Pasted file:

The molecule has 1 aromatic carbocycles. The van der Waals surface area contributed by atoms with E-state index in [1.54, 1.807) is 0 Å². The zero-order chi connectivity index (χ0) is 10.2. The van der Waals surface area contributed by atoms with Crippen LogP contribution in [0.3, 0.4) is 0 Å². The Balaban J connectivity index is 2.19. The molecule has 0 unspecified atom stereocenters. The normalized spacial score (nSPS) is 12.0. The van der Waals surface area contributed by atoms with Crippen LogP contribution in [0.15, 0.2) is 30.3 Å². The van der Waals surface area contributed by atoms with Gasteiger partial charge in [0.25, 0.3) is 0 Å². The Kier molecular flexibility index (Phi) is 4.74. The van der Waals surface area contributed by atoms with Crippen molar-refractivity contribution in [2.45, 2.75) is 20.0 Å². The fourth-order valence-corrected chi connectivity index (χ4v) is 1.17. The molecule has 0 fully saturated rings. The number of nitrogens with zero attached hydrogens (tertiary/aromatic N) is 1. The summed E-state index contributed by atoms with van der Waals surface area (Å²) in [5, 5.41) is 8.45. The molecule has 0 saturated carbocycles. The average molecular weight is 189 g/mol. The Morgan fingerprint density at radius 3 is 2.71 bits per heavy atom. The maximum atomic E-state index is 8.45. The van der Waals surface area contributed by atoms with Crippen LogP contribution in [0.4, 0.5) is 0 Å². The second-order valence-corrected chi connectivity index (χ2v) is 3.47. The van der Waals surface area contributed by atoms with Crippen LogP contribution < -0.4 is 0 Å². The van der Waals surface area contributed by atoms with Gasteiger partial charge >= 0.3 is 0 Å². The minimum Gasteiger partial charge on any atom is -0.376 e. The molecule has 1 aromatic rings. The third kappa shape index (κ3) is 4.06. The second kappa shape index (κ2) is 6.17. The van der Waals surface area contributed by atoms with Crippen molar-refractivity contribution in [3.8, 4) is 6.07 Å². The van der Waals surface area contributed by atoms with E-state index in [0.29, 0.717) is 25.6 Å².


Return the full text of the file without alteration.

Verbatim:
The molecule has 1 aromatic carbocycles. The van der Waals surface area contributed by atoms with E-state index in [1.54, 1.807) is 0 Å². The zero-order chi connectivity index (χ0) is 10.2. The van der Waals surface area contributed by atoms with Crippen LogP contribution in [0.3, 0.4) is 0 Å². The Balaban J connectivity index is 2.19. The molecule has 0 unspecified atom stereocenters. The normalized spacial score (nSPS) is 12.0. The van der Waals surface area contributed by atoms with Crippen LogP contribution in [0.15, 0.2) is 30.3 Å². The van der Waals surface area contributed by atoms with Gasteiger partial charge in [0.25, 0.3) is 0 Å². The Kier molecular flexibility index (Phi) is 4.74. The van der Waals surface area contributed by atoms with Crippen molar-refractivity contribution in [2.45, 2.75) is 20.0 Å². The fourth-order valence-corrected chi connectivity index (χ4v) is 1.17. The molecule has 0 fully saturated rings. The number of nitrogens with zero attached hydrogens (tertiary/aromatic N) is 1. The summed E-state index contributed by atoms with van der Waals surface area (Å²) in [5, 5.41) is 8.45. The molecule has 0 saturated carbocycles. The average molecular weight is 189 g/mol. The Morgan fingerprint density at radius 3 is 2.71 bits per heavy atom. The maximum atomic E-state index is 8.45. The van der Waals surface area contributed by atoms with Crippen LogP contribution in [0.4, 0.5) is 0 Å². The second-order valence-corrected chi connectivity index (χ2v) is 3.47. The van der Waals surface area contributed by atoms with Crippen LogP contribution < -0.4 is 0 Å². The van der Waals surface area contributed by atoms with Gasteiger partial charge >= 0.3 is 0 Å². The minimum Gasteiger partial charge on any atom is -0.376 e. The molecule has 1 aromatic rings. The third kappa shape index (κ3) is 4.06. The second kappa shape index (κ2) is 6.17. The van der Waals surface area contributed by atoms with Crippen molar-refractivity contribution in [3.8, 4) is 6.07 Å². The van der Waals surface area contributed by atoms with E-state index in [0.29, 0.717) is 25.6 Å².